UNECOLOGICAL PRACTICES OF MANDIRS

Start the Greening of Mandirs

In the Vedas, Puranas and the Gita, ecological wisdom is praised and promoted. In the hymns to the goddess of the Earth, Bhumi, in the Bhumi Shukta in the Vedas these great ecological concepts are extolled. We perform a Bhumi Puja before we construct a building. This is done to receive Bhumi's permission to build on the Earth. Every day we walk on our great Mother, Bhumi. In the Gita "ether, air, fire, water, earth, planets, all creatures, directions, trees and plants, rivers, and seas, they all are organs of God's body; remembering this a devotee respects all species."

Yet for all the ecological wisdom of our ancient scriptures, which promoted these truths for thousands of years before other spiritual traditions did so, there are many unecological practices in mandirs of North and South America. There are noteable exceptions like Devi Mandir in Canada and some New York and Canadian mandirs and ashrams which promote ecological practices. Yet, if you go into many mandirs you will notice some very obvious unecological practices.

Christianity is not known as an ecological tradition, yet when you enter a number of Christian churches today you will find a number of good ecological practices such as recycling, use of ceramic plates, glasses and silveware instead of paper and plastic plates, use of hand dryers instead of paper towels, use of more ecological LED lighting and even use of geothermal heating and cooling through use of a heat pump using heat from the Earth herself. Energy costs can be greatly reduced by the use of geothermal. Solar lighting is used in some congregations for the parking lot and entrances. Environmental cleaning supplies are even used in a number of congregations. Water is served in pitchers instead of bottles. Pop is not a beverage that you would likely see available to drink. Any one who knows any thing about health knows how unhealthy pop and kool aid are for you to drink. Pop has a high sugar content which leaches out minerals from your body and it also promotes dental cavities. Diet pop and kool aid contain additives and preservatives which are considered to be toxins. These drinks can cause allergic reactions and ADHD in children. This is why schools have banned them in vending machines in a number of places.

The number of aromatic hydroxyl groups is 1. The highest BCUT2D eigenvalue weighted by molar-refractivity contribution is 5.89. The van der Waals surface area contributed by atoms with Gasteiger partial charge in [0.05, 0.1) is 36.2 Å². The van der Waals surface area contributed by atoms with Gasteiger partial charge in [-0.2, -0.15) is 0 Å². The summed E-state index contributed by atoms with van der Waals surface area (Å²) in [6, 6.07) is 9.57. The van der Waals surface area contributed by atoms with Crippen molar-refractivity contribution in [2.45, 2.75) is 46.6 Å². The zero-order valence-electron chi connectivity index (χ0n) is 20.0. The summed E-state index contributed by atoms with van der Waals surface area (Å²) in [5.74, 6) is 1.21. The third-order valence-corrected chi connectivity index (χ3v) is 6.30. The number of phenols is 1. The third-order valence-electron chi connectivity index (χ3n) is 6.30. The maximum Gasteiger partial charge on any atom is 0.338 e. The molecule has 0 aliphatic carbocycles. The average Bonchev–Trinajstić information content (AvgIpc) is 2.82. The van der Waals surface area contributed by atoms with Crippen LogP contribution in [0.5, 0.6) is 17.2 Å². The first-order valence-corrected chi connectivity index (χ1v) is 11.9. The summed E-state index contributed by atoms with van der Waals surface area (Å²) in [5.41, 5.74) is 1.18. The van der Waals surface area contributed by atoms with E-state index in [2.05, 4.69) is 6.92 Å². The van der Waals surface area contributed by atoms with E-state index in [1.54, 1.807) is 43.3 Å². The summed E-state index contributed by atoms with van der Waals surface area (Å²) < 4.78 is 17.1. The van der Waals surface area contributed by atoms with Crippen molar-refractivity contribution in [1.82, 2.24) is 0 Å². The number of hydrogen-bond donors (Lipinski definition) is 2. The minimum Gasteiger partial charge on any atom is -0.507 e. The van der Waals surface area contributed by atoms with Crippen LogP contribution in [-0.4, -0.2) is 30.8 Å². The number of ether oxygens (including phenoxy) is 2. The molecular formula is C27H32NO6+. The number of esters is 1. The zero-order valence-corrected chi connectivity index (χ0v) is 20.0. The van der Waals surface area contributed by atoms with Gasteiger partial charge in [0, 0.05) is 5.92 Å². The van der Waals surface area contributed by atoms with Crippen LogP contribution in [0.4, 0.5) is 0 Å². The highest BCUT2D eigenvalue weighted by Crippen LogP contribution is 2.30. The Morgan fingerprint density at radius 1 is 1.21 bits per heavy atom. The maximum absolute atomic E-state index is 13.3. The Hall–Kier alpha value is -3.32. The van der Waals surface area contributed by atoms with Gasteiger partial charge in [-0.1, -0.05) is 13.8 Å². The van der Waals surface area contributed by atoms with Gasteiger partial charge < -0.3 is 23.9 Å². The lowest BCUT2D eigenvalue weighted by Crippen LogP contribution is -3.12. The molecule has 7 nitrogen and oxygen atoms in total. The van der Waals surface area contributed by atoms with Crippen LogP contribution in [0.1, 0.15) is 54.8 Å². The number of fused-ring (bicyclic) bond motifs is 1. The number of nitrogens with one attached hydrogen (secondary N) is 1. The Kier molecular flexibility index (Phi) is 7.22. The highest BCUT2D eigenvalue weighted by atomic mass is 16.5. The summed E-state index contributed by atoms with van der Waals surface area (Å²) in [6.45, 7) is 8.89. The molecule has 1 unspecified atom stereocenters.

Unfortunately, when you walk into mandirs in many locations, you will not find much evidence of the ancient practices of ecological wisdom of the great scriptures of Hinduism. You see a real lack of recycling, liberal use of paper and plastic plates and utensils, use of paper towels in the bathroom instead of hand dryers and a lack of LED lighting. You will see chemical cleaning products used all over the place. These are very common in many mandirs. You will see pop as the beverage of choice instead of water, juice, milk, tea and coffee. Other ritual practices have more priorities, yet many young people are interested in changing these unecological practices. Ecology is a hot topic on the face book pages among youth. Teaching youth Hindi, Sanskrit and music is good, but Vedic Ecology courses and kathas may actually serve them even more in the future. They are going to be the future leaders and will be the ones to change most of these unecological practices by understanding and living the ancient practices which made India the greatest ancient civilization. I encourage the elders to change these practices now, too. A great intergenerational interaction could be created when the youth and elders do this together.